Guide to Estonia Travel
The captain of our cruise ship told us that
our stop in Tallinn, Estonia would be the "pleasant surprise" of our cruise.
And it was.
Who wouldn't like a country
whose capital city is guarded by a fortress named "Tall Hermann?" This
is a small country, with only 1.5 million people. Invaded by Russia
after the World War II, the Estonians were forced to give up their native
language, their flag, and their national identity by the Russians.
Russian became the official language for the country. As the former
Soviet Union began to break up, Estonia announced its independence on August
20, 1991, and was immediately recognized as an autonomous country by most
Western governments, including the U.S. Our tour guide stressed how
much the Estonians appreciate their independence, and how much they value
capital of Estonia, has a lot to offer to tourists, and is now a frequent
port stop for most of the major cruise lines. This is a small, modern
city, but it also has a very well preserved and rehabbed medieval section.
Your ship will dock in Tallinn, and buses will take you into the downtown
The medieval town -- a real surprise, this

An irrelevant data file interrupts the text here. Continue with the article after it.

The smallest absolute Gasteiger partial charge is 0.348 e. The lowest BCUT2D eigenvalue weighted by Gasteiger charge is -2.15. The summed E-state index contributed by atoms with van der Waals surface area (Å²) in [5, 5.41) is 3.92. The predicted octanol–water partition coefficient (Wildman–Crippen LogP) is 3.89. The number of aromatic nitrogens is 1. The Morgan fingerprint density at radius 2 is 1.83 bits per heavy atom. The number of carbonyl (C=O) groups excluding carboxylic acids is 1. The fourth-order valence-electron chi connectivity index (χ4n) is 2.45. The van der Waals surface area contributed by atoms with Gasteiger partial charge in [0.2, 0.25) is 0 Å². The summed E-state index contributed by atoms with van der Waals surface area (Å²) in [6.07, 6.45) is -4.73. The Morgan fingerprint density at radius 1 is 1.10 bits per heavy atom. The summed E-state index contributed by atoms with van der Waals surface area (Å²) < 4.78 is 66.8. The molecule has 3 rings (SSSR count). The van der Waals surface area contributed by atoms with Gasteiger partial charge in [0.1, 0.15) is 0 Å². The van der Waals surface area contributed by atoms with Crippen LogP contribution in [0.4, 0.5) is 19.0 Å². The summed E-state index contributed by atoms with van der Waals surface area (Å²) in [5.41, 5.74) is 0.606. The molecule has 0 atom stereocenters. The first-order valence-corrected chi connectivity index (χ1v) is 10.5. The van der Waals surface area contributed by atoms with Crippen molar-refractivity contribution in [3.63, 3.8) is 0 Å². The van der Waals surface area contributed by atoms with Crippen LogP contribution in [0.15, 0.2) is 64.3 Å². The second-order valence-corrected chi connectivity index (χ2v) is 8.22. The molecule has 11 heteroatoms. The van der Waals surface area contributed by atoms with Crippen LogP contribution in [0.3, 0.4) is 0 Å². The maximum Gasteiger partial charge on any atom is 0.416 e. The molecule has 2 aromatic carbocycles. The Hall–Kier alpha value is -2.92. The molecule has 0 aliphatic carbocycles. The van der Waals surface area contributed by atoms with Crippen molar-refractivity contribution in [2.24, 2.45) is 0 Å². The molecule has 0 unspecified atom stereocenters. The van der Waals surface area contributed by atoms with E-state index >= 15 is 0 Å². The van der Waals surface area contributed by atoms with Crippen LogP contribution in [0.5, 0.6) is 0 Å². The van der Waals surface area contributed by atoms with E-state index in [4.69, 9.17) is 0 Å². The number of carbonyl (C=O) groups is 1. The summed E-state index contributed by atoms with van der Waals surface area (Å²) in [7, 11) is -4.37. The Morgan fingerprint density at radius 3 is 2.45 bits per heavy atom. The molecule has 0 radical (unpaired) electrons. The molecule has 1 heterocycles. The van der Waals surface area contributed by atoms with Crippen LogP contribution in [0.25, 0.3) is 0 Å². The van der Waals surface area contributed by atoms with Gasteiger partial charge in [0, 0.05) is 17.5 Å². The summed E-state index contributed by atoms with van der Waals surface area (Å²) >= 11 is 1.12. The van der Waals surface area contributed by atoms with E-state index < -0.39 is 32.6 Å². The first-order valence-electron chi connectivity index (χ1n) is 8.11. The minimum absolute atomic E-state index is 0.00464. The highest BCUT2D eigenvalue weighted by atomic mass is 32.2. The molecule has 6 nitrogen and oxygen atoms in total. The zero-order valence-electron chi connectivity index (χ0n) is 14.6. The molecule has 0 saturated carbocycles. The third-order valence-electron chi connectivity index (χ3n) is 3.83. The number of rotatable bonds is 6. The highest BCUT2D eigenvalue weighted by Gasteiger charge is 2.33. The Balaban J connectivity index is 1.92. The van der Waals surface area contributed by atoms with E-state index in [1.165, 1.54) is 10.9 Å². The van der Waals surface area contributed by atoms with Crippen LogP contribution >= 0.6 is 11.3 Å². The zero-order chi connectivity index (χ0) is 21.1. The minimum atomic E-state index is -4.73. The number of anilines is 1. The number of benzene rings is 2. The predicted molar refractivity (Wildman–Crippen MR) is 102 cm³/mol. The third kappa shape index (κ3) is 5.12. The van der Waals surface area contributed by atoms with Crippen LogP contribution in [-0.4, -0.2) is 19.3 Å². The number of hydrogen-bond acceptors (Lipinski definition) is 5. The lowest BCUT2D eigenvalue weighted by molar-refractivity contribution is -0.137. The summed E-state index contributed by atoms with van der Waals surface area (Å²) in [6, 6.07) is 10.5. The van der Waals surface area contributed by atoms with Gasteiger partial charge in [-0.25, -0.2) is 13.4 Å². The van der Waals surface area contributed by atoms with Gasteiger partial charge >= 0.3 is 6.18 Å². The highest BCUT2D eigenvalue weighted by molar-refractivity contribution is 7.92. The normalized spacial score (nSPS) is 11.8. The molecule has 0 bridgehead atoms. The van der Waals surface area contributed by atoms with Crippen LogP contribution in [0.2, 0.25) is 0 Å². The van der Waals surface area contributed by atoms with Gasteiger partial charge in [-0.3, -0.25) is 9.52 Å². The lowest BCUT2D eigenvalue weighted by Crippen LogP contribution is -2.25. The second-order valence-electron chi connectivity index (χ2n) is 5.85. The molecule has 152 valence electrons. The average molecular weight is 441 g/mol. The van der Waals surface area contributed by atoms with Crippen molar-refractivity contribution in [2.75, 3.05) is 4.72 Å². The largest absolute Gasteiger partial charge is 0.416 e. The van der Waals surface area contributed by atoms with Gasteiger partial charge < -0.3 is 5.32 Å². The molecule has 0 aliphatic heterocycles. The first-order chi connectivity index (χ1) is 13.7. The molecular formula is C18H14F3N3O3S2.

is a well restored Baltic medieval town, and if you are on a tour you will
learn quite a bit about it.
Alexander Nevski Cathedral -- built in
1894, this Russian Orthodox church has onion domes that were typical of
Moscow churches at that time.
Book shore excursions at this port.
You will want to see the city, but also the countryside. And you
will want to hear about Estonia from the tour guide. We took the
"Tallinn Highlights Tour" which lasted four hours, and had plenty of
time to spend in Tallinn when it was over.
This is a good place to purchase your
Russian souvenirs, in the downtown market. Many of the prices will
only be a fraction of what you would pay on your ship or in one of the
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